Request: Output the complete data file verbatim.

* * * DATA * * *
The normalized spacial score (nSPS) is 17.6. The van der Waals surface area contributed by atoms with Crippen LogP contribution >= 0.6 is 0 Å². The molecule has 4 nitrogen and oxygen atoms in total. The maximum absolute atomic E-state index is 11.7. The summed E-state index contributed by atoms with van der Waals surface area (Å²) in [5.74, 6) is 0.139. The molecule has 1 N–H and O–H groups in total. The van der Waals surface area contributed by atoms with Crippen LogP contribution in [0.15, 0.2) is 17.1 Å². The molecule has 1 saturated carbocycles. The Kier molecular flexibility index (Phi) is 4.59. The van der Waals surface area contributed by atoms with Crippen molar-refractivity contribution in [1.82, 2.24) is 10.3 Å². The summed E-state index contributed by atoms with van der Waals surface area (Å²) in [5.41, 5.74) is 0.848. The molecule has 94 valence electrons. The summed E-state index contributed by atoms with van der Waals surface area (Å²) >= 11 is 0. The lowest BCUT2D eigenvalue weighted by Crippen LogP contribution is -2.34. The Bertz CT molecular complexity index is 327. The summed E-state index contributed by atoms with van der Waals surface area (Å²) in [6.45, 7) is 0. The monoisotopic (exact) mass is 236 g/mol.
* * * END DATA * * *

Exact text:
The normalized spacial score (nSPS) is 17.6. The van der Waals surface area contributed by atoms with Crippen LogP contribution >= 0.6 is 0 Å². The molecule has 4 nitrogen and oxygen atoms in total. The maximum absolute atomic E-state index is 11.7. The summed E-state index contributed by atoms with van der Waals surface area (Å²) in [5.74, 6) is 0.139. The molecule has 1 N–H and O–H groups in total. The van der Waals surface area contributed by atoms with Crippen LogP contribution in [0.15, 0.2) is 17.1 Å². The molecule has 1 saturated carbocycles. The Kier molecular flexibility index (Phi) is 4.59. The van der Waals surface area contributed by atoms with Crippen molar-refractivity contribution in [1.82, 2.24) is 10.3 Å². The summed E-state index contributed by atoms with van der Waals surface area (Å²) in [5.41, 5.74) is 0.848. The molecule has 94 valence electrons. The summed E-state index contributed by atoms with van der Waals surface area (Å²) >= 11 is 0. The lowest BCUT2D eigenvalue weighted by Crippen LogP contribution is -2.34. The Bertz CT molecular complexity index is 327. The summed E-state index contributed by atoms with van der Waals surface area (Å²) in [6.45, 7) is 0. The monoisotopic (exact) mass is 236 g/mol.